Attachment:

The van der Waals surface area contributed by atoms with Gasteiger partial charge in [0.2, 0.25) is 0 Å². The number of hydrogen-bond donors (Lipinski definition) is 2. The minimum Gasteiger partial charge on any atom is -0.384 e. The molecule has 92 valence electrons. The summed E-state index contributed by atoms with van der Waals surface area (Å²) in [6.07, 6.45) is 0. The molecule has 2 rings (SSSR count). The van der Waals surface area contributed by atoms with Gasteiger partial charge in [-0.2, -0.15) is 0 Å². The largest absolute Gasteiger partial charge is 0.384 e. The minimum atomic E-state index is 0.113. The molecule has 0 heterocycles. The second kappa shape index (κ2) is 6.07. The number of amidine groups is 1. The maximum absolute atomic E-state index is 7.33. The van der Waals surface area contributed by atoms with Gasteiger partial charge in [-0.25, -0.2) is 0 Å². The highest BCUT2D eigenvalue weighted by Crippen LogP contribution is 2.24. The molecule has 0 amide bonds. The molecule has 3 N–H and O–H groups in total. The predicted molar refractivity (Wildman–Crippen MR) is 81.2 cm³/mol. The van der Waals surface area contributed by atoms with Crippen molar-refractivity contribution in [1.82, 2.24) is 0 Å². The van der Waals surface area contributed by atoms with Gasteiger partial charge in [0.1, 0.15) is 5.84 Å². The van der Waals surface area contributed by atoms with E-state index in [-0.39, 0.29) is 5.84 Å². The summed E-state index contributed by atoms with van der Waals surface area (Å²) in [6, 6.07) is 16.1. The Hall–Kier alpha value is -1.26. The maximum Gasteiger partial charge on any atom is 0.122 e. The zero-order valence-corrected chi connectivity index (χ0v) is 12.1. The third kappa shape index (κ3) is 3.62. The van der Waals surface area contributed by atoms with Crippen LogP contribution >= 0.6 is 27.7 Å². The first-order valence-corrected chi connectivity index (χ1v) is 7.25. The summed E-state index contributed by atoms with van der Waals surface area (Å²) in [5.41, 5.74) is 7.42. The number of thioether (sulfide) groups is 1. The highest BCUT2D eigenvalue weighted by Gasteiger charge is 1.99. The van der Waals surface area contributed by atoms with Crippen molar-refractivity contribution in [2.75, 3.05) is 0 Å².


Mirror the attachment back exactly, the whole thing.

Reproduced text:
The van der Waals surface area contributed by atoms with Gasteiger partial charge in [0.2, 0.25) is 0 Å². The number of hydrogen-bond donors (Lipinski definition) is 2. The minimum Gasteiger partial charge on any atom is -0.384 e. The molecule has 92 valence electrons. The summed E-state index contributed by atoms with van der Waals surface area (Å²) in [6.07, 6.45) is 0. The molecule has 2 rings (SSSR count). The van der Waals surface area contributed by atoms with Gasteiger partial charge in [-0.2, -0.15) is 0 Å². The largest absolute Gasteiger partial charge is 0.384 e. The minimum atomic E-state index is 0.113. The molecule has 0 heterocycles. The second kappa shape index (κ2) is 6.07. The number of amidine groups is 1. The maximum absolute atomic E-state index is 7.33. The van der Waals surface area contributed by atoms with Gasteiger partial charge in [-0.25, -0.2) is 0 Å². The highest BCUT2D eigenvalue weighted by Crippen LogP contribution is 2.24. The molecule has 0 amide bonds. The molecule has 3 N–H and O–H groups in total. The predicted molar refractivity (Wildman–Crippen MR) is 81.2 cm³/mol. The van der Waals surface area contributed by atoms with Crippen molar-refractivity contribution in [1.82, 2.24) is 0 Å². The van der Waals surface area contributed by atoms with Gasteiger partial charge in [0.1, 0.15) is 5.84 Å². The van der Waals surface area contributed by atoms with E-state index in [-0.39, 0.29) is 5.84 Å². The summed E-state index contributed by atoms with van der Waals surface area (Å²) in [6, 6.07) is 16.1. The Hall–Kier alpha value is -1.26. The maximum Gasteiger partial charge on any atom is 0.122 e. The zero-order valence-corrected chi connectivity index (χ0v) is 12.1. The third kappa shape index (κ3) is 3.62. The van der Waals surface area contributed by atoms with Crippen LogP contribution >= 0.6 is 27.7 Å². The first-order valence-corrected chi connectivity index (χ1v) is 7.25. The summed E-state index contributed by atoms with van der Waals surface area (Å²) in [5.41, 5.74) is 7.42. The number of thioether (sulfide) groups is 1. The highest BCUT2D eigenvalue weighted by Gasteiger charge is 1.99. The van der Waals surface area contributed by atoms with Crippen molar-refractivity contribution in [2.75, 3.05) is 0 Å².